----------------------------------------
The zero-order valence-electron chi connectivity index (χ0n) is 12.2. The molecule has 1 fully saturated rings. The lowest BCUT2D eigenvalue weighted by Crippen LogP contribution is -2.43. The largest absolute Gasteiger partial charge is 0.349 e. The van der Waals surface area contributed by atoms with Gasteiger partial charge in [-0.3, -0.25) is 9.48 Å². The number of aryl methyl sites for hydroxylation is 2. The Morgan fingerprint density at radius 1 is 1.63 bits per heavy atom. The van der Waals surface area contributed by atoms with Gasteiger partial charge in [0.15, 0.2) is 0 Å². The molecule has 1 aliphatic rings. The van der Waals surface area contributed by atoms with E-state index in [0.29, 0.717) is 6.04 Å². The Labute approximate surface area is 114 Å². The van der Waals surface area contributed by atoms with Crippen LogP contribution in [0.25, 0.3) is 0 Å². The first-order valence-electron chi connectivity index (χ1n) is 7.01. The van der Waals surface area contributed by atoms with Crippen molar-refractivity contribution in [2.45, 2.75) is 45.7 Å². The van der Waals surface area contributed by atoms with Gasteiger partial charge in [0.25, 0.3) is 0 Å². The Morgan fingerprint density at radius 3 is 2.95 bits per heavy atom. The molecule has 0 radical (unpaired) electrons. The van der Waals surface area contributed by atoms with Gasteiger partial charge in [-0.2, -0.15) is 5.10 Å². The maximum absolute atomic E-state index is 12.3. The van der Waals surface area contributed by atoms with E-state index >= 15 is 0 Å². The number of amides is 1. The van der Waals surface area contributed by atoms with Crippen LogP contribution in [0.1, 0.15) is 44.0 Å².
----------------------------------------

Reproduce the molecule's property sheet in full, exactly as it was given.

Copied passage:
The zero-order valence-electron chi connectivity index (χ0n) is 12.2. The molecule has 1 fully saturated rings. The lowest BCUT2D eigenvalue weighted by Crippen LogP contribution is -2.43. The largest absolute Gasteiger partial charge is 0.349 e. The van der Waals surface area contributed by atoms with Gasteiger partial charge in [-0.3, -0.25) is 9.48 Å². The number of aryl methyl sites for hydroxylation is 2. The Morgan fingerprint density at radius 1 is 1.63 bits per heavy atom. The van der Waals surface area contributed by atoms with Gasteiger partial charge in [0.15, 0.2) is 0 Å². The molecule has 1 aliphatic rings. The van der Waals surface area contributed by atoms with E-state index in [0.29, 0.717) is 6.04 Å². The Labute approximate surface area is 114 Å². The van der Waals surface area contributed by atoms with Crippen LogP contribution in [0.25, 0.3) is 0 Å². The first-order valence-electron chi connectivity index (χ1n) is 7.01. The van der Waals surface area contributed by atoms with Crippen molar-refractivity contribution in [2.45, 2.75) is 45.7 Å². The van der Waals surface area contributed by atoms with Gasteiger partial charge in [0.25, 0.3) is 0 Å². The Morgan fingerprint density at radius 3 is 2.95 bits per heavy atom. The molecule has 0 radical (unpaired) electrons. The van der Waals surface area contributed by atoms with Gasteiger partial charge in [-0.2, -0.15) is 5.10 Å². The maximum absolute atomic E-state index is 12.3. The van der Waals surface area contributed by atoms with E-state index >= 15 is 0 Å². The number of amides is 1. The van der Waals surface area contributed by atoms with Crippen LogP contribution in [0.1, 0.15) is 44.0 Å².